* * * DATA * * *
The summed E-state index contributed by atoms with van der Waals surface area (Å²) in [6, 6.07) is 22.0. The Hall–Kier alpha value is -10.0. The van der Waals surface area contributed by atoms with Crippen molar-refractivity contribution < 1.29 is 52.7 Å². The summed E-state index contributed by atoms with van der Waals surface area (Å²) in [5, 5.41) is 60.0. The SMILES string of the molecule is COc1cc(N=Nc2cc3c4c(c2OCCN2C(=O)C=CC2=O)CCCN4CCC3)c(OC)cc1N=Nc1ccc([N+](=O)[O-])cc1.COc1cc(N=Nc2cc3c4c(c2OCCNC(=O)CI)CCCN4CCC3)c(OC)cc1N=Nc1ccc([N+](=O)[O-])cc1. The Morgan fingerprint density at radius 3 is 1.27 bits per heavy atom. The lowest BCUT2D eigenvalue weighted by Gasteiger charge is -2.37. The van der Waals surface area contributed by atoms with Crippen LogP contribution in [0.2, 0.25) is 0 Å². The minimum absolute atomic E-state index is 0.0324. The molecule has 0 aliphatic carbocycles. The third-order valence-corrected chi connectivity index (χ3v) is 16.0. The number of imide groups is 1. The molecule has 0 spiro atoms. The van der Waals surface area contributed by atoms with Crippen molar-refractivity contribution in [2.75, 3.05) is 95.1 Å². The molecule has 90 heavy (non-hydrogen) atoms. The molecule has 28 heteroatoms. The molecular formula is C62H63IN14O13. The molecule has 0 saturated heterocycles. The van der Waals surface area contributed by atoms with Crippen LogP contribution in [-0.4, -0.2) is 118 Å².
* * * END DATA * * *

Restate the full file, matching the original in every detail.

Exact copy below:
The summed E-state index contributed by atoms with van der Waals surface area (Å²) in [6, 6.07) is 22.0. The Hall–Kier alpha value is -10.0. The van der Waals surface area contributed by atoms with Crippen molar-refractivity contribution < 1.29 is 52.7 Å². The summed E-state index contributed by atoms with van der Waals surface area (Å²) in [5, 5.41) is 60.0. The SMILES string of the molecule is COc1cc(N=Nc2cc3c4c(c2OCCN2C(=O)C=CC2=O)CCCN4CCC3)c(OC)cc1N=Nc1ccc([N+](=O)[O-])cc1.COc1cc(N=Nc2cc3c4c(c2OCCNC(=O)CI)CCCN4CCC3)c(OC)cc1N=Nc1ccc([N+](=O)[O-])cc1. The Morgan fingerprint density at radius 3 is 1.27 bits per heavy atom. The lowest BCUT2D eigenvalue weighted by Gasteiger charge is -2.37. The van der Waals surface area contributed by atoms with Crippen LogP contribution in [0.2, 0.25) is 0 Å². The minimum absolute atomic E-state index is 0.0324. The molecule has 0 aliphatic carbocycles. The third-order valence-corrected chi connectivity index (χ3v) is 16.0. The number of imide groups is 1. The molecule has 0 spiro atoms. The van der Waals surface area contributed by atoms with Crippen molar-refractivity contribution in [2.75, 3.05) is 95.1 Å². The molecule has 90 heavy (non-hydrogen) atoms. The molecule has 28 heteroatoms. The molecular formula is C62H63IN14O13. The molecule has 0 saturated heterocycles. The van der Waals surface area contributed by atoms with Crippen LogP contribution in [-0.4, -0.2) is 118 Å².